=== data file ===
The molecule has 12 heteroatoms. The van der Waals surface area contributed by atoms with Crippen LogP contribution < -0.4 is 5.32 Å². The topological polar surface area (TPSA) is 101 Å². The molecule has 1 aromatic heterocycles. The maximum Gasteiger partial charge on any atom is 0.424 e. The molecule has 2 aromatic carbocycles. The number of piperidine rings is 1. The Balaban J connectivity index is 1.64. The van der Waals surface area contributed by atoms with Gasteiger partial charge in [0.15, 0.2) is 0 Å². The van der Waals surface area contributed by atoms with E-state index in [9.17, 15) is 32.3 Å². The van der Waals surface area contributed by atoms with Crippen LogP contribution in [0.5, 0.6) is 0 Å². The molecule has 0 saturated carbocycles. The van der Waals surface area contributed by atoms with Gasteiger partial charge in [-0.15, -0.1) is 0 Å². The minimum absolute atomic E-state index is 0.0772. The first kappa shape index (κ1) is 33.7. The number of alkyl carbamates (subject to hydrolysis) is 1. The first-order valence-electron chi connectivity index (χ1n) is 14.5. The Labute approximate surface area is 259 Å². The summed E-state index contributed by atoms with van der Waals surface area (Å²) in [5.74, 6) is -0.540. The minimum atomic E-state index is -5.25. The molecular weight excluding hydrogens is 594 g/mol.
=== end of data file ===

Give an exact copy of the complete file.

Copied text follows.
The molecule has 12 heteroatoms. The van der Waals surface area contributed by atoms with Crippen LogP contribution < -0.4 is 5.32 Å². The topological polar surface area (TPSA) is 101 Å². The molecule has 1 aromatic heterocycles. The maximum Gasteiger partial charge on any atom is 0.424 e. The molecule has 2 aromatic carbocycles. The number of piperidine rings is 1. The Balaban J connectivity index is 1.64. The van der Waals surface area contributed by atoms with Gasteiger partial charge in [0.15, 0.2) is 0 Å². The van der Waals surface area contributed by atoms with E-state index in [9.17, 15) is 32.3 Å². The van der Waals surface area contributed by atoms with Crippen LogP contribution in [0.5, 0.6) is 0 Å². The molecule has 0 saturated carbocycles. The van der Waals surface area contributed by atoms with Gasteiger partial charge in [-0.15, -0.1) is 0 Å². The minimum absolute atomic E-state index is 0.0772. The first kappa shape index (κ1) is 33.7. The number of alkyl carbamates (subject to hydrolysis) is 1. The first-order valence-electron chi connectivity index (χ1n) is 14.5. The Labute approximate surface area is 259 Å². The summed E-state index contributed by atoms with van der Waals surface area (Å²) in [5.74, 6) is -0.540. The minimum atomic E-state index is -5.25. The molecular weight excluding hydrogens is 594 g/mol.